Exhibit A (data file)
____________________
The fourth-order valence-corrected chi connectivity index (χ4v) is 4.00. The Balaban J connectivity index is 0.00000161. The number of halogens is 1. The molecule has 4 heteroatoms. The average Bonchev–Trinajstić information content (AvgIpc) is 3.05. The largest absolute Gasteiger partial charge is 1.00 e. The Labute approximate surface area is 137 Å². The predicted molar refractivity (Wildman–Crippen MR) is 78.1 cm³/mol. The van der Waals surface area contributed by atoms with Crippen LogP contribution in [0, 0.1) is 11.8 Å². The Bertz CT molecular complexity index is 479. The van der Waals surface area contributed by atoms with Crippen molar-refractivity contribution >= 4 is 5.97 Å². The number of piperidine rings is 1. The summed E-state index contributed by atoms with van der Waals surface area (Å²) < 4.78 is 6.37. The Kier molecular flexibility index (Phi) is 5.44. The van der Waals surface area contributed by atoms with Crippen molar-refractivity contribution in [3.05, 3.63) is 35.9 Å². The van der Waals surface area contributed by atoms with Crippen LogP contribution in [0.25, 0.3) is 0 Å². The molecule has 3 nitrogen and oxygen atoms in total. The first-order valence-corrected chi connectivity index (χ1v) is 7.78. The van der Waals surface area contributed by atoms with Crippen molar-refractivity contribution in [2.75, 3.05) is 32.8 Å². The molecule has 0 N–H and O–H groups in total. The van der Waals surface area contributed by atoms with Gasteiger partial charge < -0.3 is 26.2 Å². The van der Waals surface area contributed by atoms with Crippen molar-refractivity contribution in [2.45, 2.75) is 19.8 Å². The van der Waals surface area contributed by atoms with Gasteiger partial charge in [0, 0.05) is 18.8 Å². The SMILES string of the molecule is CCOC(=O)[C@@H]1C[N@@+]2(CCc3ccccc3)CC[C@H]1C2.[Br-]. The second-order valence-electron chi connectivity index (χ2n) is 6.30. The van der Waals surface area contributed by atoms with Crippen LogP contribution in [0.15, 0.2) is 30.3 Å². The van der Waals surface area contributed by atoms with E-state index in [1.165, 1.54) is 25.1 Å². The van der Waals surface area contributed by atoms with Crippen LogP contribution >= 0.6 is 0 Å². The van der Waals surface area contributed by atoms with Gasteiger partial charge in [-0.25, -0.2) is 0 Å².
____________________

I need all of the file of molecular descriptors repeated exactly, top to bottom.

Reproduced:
The fourth-order valence-corrected chi connectivity index (χ4v) is 4.00. The Balaban J connectivity index is 0.00000161. The number of halogens is 1. The molecule has 4 heteroatoms. The average Bonchev–Trinajstić information content (AvgIpc) is 3.05. The largest absolute Gasteiger partial charge is 1.00 e. The Labute approximate surface area is 137 Å². The predicted molar refractivity (Wildman–Crippen MR) is 78.1 cm³/mol. The van der Waals surface area contributed by atoms with Crippen LogP contribution in [0, 0.1) is 11.8 Å². The Bertz CT molecular complexity index is 479. The van der Waals surface area contributed by atoms with Crippen molar-refractivity contribution >= 4 is 5.97 Å². The number of piperidine rings is 1. The summed E-state index contributed by atoms with van der Waals surface area (Å²) < 4.78 is 6.37. The Kier molecular flexibility index (Phi) is 5.44. The van der Waals surface area contributed by atoms with Crippen molar-refractivity contribution in [3.05, 3.63) is 35.9 Å². The van der Waals surface area contributed by atoms with Crippen LogP contribution in [0.25, 0.3) is 0 Å². The molecule has 3 nitrogen and oxygen atoms in total. The first-order valence-corrected chi connectivity index (χ1v) is 7.78. The van der Waals surface area contributed by atoms with Crippen molar-refractivity contribution in [2.75, 3.05) is 32.8 Å². The molecule has 0 N–H and O–H groups in total. The van der Waals surface area contributed by atoms with Gasteiger partial charge < -0.3 is 26.2 Å². The van der Waals surface area contributed by atoms with Crippen molar-refractivity contribution in [2.45, 2.75) is 19.8 Å². The van der Waals surface area contributed by atoms with Gasteiger partial charge in [0, 0.05) is 18.8 Å². The SMILES string of the molecule is CCOC(=O)[C@@H]1C[N@@+]2(CCc3ccccc3)CC[C@H]1C2.[Br-]. The second-order valence-electron chi connectivity index (χ2n) is 6.30. The van der Waals surface area contributed by atoms with Crippen LogP contribution in [0.15, 0.2) is 30.3 Å². The van der Waals surface area contributed by atoms with E-state index in [1.165, 1.54) is 25.1 Å². The van der Waals surface area contributed by atoms with Crippen LogP contribution >= 0.6 is 0 Å². The van der Waals surface area contributed by atoms with Gasteiger partial charge in [-0.25, -0.2) is 0 Å².